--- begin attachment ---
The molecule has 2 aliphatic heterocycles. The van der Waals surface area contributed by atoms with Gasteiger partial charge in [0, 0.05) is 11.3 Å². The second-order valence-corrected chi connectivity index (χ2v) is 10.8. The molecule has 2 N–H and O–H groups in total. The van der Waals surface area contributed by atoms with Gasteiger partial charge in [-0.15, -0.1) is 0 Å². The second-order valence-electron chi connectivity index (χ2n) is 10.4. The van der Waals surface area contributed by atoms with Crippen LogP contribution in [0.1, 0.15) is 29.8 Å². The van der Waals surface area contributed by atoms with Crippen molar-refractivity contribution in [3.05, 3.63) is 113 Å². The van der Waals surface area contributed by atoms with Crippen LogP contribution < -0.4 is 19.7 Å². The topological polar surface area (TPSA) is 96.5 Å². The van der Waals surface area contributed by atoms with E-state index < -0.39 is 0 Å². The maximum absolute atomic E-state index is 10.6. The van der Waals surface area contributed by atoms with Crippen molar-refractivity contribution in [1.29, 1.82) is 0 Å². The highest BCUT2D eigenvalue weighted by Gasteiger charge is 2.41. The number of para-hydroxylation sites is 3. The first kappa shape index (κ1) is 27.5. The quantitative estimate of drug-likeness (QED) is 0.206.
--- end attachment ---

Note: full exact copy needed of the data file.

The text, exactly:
The molecule has 2 aliphatic heterocycles. The van der Waals surface area contributed by atoms with Gasteiger partial charge in [0, 0.05) is 11.3 Å². The second-order valence-corrected chi connectivity index (χ2v) is 10.8. The molecule has 2 N–H and O–H groups in total. The van der Waals surface area contributed by atoms with Gasteiger partial charge in [-0.15, -0.1) is 0 Å². The second-order valence-electron chi connectivity index (χ2n) is 10.4. The van der Waals surface area contributed by atoms with Crippen LogP contribution in [0.1, 0.15) is 29.8 Å². The van der Waals surface area contributed by atoms with Crippen molar-refractivity contribution in [3.05, 3.63) is 113 Å². The van der Waals surface area contributed by atoms with Crippen LogP contribution < -0.4 is 19.7 Å². The topological polar surface area (TPSA) is 96.5 Å². The van der Waals surface area contributed by atoms with E-state index < -0.39 is 0 Å². The maximum absolute atomic E-state index is 10.6. The van der Waals surface area contributed by atoms with Crippen molar-refractivity contribution in [1.29, 1.82) is 0 Å². The highest BCUT2D eigenvalue weighted by Gasteiger charge is 2.41. The number of para-hydroxylation sites is 3. The first kappa shape index (κ1) is 27.5. The quantitative estimate of drug-likeness (QED) is 0.206.